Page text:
Lack of sleep and chronic sleep deprivation have disastrous effects on our health. Yet in a go-go-go society, sleep is one of the easiest things to give up. The goal of this article is to educate you about sleep. It will cover the epidemiology of sleep deprivation. It will explain what happens to our bodies when we are sleep deprived. It will explore how sleep deprivation affects our health. Finally, it will provide information on how to fall asleep easier.
The benefits of sleep is not a secret
Sleep is not a secret to athletes performing on the world’s biggest stages. All time great athletes have touted the benefits of sleep. These include athletes such as Tom Brady, Lebron James, Roger Federer, and Michael Phelps. Usain Bolt, an 8 time olympic gold medalist said, "sleep is extremely important to me. I need to rest and recover in order for the training I do to be absorbed by my body."
So where is the disconnect between what athletes know to be true and what we do in our daily lives?
How much sleep do we need
The National Sleep Foundation recommends adults get 7-9 hours of sleep per night. But in 2014, the CDC reported 35.2% of US adults slept less than 7 hours per night. This is an alarming public health crisis. Sleep deprivation has major consequences on health and health outcomes. This includes cardiovascular disease, diabetes, and metabolic syndrome. It affects dementia and psychiatric conditions. Chronic sleep deprivation even increases all-cause mortality.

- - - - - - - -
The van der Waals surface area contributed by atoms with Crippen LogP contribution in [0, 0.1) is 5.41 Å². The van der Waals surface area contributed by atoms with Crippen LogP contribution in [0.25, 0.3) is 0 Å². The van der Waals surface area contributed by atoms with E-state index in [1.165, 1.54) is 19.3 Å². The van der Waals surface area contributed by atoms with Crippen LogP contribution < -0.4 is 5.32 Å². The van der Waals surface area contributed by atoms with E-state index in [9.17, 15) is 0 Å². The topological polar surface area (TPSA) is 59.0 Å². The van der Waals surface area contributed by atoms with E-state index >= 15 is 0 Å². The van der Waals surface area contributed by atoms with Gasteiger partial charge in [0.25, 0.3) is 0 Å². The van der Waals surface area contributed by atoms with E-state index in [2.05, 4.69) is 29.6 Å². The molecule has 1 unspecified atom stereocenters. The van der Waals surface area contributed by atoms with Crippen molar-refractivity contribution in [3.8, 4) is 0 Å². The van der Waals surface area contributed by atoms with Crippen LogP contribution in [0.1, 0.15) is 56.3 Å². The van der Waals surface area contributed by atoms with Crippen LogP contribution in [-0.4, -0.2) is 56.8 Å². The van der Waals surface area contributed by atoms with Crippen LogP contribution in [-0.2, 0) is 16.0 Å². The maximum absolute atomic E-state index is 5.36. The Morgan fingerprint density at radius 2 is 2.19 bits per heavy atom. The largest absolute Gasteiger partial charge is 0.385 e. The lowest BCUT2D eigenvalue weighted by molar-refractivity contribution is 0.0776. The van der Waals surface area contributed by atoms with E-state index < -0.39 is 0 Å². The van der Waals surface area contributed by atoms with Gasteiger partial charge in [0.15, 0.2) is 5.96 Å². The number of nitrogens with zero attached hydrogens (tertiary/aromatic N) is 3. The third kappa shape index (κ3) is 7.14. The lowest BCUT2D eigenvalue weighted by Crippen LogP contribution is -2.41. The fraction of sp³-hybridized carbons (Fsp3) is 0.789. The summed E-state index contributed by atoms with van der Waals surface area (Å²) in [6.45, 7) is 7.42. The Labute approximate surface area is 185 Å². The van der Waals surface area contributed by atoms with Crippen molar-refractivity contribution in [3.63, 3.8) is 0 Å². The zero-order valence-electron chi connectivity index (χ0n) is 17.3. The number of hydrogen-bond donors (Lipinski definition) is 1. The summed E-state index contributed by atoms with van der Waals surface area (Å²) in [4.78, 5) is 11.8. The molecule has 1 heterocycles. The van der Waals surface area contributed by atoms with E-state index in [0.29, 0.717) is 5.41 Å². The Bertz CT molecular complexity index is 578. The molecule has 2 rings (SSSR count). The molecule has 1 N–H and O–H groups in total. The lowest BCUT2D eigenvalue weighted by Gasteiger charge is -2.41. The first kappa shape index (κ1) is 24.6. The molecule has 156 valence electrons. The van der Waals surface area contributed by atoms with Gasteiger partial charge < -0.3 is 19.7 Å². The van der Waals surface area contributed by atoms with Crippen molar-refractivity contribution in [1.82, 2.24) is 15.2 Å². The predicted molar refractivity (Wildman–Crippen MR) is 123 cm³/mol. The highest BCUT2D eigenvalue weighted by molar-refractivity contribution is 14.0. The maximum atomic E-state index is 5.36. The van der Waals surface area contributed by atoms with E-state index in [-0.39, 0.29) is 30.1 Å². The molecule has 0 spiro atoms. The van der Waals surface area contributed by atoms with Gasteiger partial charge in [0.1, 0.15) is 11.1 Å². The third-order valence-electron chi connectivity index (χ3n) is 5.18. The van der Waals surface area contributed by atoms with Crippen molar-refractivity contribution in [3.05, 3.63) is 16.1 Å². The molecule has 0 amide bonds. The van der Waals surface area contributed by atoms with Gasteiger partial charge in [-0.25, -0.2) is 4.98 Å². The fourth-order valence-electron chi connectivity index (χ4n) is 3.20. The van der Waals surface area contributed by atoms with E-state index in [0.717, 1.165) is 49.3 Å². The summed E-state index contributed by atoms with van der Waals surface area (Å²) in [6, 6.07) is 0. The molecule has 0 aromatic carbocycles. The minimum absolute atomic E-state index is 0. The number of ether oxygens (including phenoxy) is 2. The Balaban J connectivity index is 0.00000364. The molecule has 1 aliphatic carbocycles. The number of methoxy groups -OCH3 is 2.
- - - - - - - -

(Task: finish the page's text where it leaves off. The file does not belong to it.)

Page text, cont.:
Circadian rhythm definition and sleep cycle
We need to first understand what sleep actually is. Let’s start with our circadian rhythm. You can think of the circadian rhythm as our internal clock that regulates how alert we are. It rises in the morning after we wake up. It then dips in the early afternoon and rises again towards evening. Then it drops at night.
Our circadian rhythms will go through this cycle regardless how much sleep we get. The average duration of an adult’s circadian rhythm is around 24 hours. This aligns well with the length of a day.
What is a chronotype?
It’s important to point out that everyone’s circadian rhythm is different. We call these differences chronotypes. Some people are early risers and some are night owls. Your genetics play a role in determining what type you are. About 40% of the population are morning types. 30% of the population are evening types The last 30% are somewhere between with a lean towards the evening. That’s about 60% of the population that skew towards an evening chronotype.
Chronotype and health
Even something as simple as your chronotype can play a major role for your health. Population studies have shown that people with evening types have higher health risks. Here is a sample of the growing amount of scientific literature on chronotypes.
These researchers reported that “evening chronotype was independently associated with diabetes, metabolic syndrome, and sarcopenia.”
This group found that “greater eveningness was associated with a small increased risk of all-cause mortality and cardiovascular disease mortality.”
This article writes “while evening chronotype is most consistently associated with severity of mood disorder symptoms, emerging evidence implicates evening chronotype as a transdiagnostic correlate of substance use severity, anxiety symptoms, attentional difficulties, and maladaptive behaviors such as aggression.”
These researchers found that “evening chronotype may be an independent risk factor for breast cancer.”
To summarize, having an evening chronotype will affect your risk factor for diseases. This includes cardiovascular disease, diabetes, cancer, and mental health disorders. It may even increase your all cause mortality.
Circadian rhythm changes with age